Christmas seems like an over-the-top extroverted event, doesn’t it? Holiday parties abound. Malls are teeming with people talking, shopping and getting stuff done. And Santa, the poster child for a holly jolly celebration, exhibits unlimited energy as he travels the globe in just a single night. Extroversion at its finest.
As I anticipated wrapping up this personality series with the weaknesses of the Planner, I got depressed. Writing about the negatives of a negative temperament can depress even an optimistic Director like me.
The Planner, a highly sensitive individual, is the most moody and prone to depression. Think Jeremiah, known as the weeping prophet, who wrote the book of Lamentations. Sad, right? When living out of their weaknesses, the Planner can turn negative, pessimistic and socially insecure. So who wants to marinate in that? Not me. In fact, as I have been reading more about living an abundant life, fulfillment is more about building your strengths than fixing your weaknesses. (If you are interested in the topic, read GO, Put Your Strengths to Work by Marcus Buckingham.)
So instead of sending us all to depths of despair, I thought I’d focus this blog on Christmas, a much more cheerful topic, but with a nod to the Planner and also the Spectator, the two introverted temperaments. Because even though the world displays Christmas as a big, bright, blinking holiday, I think the advent season is really a quiet, soft, and slow holiday that celebrates the beauty of introversion.
(Can I still use the word album? Is that too 1970s? At least I didn’t call it an 8-track. If you don’t know what that is, ask your mom, she’s probably as old as me.)
If you can, take three minutes and listen to it here. You won’t regret it.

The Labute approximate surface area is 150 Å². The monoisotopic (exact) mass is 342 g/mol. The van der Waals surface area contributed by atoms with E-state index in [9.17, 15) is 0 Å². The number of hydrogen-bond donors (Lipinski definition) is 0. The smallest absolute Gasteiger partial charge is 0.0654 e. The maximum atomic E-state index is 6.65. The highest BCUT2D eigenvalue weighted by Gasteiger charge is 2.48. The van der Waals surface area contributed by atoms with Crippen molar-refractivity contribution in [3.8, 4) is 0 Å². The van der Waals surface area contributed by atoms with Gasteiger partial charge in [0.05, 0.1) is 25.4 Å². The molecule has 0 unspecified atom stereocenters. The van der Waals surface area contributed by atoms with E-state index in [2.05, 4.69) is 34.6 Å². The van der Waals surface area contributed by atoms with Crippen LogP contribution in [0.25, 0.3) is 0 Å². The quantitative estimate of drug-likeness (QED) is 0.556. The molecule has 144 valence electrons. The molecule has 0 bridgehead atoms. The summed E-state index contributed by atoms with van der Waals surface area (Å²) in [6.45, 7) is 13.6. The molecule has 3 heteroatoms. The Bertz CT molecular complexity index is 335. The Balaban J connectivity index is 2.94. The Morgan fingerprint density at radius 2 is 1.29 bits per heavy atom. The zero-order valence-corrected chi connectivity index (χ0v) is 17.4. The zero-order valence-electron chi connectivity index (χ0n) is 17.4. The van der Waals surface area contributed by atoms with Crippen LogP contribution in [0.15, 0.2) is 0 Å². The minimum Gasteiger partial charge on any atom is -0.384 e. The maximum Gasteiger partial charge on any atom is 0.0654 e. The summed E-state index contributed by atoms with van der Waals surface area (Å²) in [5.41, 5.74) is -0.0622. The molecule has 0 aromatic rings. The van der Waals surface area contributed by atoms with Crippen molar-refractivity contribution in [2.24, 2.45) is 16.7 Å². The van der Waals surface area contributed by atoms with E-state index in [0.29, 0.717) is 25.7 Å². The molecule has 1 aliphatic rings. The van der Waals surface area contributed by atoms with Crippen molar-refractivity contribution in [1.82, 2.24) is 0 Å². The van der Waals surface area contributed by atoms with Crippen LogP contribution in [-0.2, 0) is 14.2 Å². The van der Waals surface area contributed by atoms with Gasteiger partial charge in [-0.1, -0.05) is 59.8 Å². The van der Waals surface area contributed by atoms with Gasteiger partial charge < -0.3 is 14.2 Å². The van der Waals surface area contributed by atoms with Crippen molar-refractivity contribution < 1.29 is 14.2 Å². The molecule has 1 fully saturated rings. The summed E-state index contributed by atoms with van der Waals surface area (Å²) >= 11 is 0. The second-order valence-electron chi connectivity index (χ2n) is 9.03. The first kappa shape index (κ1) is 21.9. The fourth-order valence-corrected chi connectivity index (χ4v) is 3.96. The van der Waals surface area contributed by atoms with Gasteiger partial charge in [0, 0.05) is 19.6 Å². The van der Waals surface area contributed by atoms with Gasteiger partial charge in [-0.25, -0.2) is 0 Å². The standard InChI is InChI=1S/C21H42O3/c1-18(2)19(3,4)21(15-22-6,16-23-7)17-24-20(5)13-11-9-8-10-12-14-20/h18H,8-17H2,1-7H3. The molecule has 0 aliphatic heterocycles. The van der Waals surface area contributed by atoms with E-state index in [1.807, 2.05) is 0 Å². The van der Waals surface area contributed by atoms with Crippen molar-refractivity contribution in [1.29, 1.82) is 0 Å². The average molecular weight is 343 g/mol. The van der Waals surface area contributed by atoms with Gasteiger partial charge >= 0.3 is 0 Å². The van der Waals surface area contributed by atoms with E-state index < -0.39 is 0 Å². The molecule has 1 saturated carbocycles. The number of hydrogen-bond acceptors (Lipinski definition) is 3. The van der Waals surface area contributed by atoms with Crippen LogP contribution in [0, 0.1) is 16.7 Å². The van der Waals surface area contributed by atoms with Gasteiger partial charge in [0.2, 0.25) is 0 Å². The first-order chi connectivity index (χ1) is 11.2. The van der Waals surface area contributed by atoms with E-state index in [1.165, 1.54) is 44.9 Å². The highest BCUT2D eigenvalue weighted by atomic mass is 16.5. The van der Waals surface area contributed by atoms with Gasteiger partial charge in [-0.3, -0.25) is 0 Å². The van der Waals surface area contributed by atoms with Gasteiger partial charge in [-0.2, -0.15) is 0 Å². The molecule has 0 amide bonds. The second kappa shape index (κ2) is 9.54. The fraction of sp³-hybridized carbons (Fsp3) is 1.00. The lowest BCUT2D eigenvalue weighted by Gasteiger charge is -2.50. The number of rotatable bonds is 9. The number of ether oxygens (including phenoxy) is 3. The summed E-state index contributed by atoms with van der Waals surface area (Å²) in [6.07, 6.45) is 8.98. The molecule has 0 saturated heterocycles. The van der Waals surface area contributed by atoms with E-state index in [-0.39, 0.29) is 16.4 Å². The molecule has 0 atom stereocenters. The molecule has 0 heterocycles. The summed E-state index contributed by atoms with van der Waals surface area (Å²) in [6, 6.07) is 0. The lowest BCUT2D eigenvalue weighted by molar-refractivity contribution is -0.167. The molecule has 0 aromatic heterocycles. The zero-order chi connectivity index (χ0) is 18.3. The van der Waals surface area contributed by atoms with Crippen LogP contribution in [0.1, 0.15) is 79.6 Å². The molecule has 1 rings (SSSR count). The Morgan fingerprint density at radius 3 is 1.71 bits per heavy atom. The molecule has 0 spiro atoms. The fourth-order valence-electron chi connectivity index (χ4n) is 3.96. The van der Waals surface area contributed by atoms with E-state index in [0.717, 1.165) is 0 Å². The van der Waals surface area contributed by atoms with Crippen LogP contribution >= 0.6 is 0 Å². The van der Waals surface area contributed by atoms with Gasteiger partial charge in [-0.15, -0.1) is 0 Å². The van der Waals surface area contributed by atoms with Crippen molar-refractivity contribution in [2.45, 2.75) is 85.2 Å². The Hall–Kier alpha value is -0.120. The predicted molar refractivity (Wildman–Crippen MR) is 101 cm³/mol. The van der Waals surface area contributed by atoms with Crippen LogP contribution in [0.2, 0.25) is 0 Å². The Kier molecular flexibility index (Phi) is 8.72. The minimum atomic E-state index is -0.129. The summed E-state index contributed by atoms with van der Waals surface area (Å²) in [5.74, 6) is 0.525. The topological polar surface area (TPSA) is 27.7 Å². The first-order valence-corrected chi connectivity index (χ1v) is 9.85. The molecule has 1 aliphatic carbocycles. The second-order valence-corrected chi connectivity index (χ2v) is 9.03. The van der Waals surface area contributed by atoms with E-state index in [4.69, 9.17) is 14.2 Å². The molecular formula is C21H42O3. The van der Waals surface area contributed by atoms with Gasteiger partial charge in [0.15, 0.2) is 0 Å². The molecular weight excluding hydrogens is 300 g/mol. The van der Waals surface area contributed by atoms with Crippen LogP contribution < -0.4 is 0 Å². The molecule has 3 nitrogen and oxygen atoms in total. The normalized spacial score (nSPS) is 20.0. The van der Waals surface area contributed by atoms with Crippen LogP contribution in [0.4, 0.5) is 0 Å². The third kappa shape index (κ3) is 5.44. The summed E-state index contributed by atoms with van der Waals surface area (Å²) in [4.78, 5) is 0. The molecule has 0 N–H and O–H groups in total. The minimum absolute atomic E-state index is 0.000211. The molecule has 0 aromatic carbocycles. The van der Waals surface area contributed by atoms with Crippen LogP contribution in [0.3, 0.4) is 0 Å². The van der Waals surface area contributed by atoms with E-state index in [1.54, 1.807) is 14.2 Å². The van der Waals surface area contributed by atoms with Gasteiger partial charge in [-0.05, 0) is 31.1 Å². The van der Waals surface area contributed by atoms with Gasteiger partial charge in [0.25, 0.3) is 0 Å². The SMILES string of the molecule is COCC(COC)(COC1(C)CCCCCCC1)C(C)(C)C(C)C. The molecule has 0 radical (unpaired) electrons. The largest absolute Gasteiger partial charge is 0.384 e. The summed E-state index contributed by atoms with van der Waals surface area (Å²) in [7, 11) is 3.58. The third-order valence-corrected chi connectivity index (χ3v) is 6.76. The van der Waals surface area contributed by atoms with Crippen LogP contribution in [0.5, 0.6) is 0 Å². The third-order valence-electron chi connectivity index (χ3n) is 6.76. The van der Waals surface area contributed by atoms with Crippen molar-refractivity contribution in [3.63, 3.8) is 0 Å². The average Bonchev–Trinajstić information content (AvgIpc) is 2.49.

God could have made His grand entrance into the world like an extreme extrovert—as the center of attention with the strength of a tidal wave or the power of forest fire, she says
He came like a winter snow
quiet, soft, and slow
falling from the sky
in the night
to the earth below
That humbles me.
Our God, creator of the entire universe, omniscient and omnipotent, came to us as a fragile baby in a remote town to poor and unknown parents.
The Savior of our world and our souls came in the most introverted way.
His arrival was “still, small and hidden.”
The emotional needs of a Planner are sensitivity, space and silence, the same disciplines that we all need to cultivate in order to enjoy the introverted style of Christmas. If you are an extrovert, this will be harder for you, but still necessary and worthwhile in order to appreciate the depth of the season.
To have a Very Introverted Christmas follow these three guidelines:
- Be Silent. Everyday, or every other day, set aside five minutes (set an alarm on your phone) to be silent. Just five minutes. Don’t play music. Don’t pray. Don’t read your Bible. (Before you think about emailing me about these recommendations, I’m not suggesting you eliminate prayer or study altogether, just for these five minutes.) Meditate on the quiet, hidden nature of the first Christmas.
- Create Space. Dedicate a place in your home where you can be alone such as a special chair, your bed, or even your closet. If you create a space, a sanctuary, where you can meet with God, you are more likely to make it happen, especially in the swirl of Christmas.
- Get Sensitive. Read the Christmas story found in Matthew 1:18-2:12 and Luke 2:1-20 several times in the next few weeks and make it the focus of your quiet times. Ask God to give you an awareness of the humble nature of Jesus’ birth. Let Him take you deeper into the meaning of Immanuel, God with us.
If you like Christmas music, and want to enjoy Christmas like an introvert, download Winter Snow and listen to it all season long–in your car, in the kitchen, and in your room.
And have yourself a very Merry Christmas!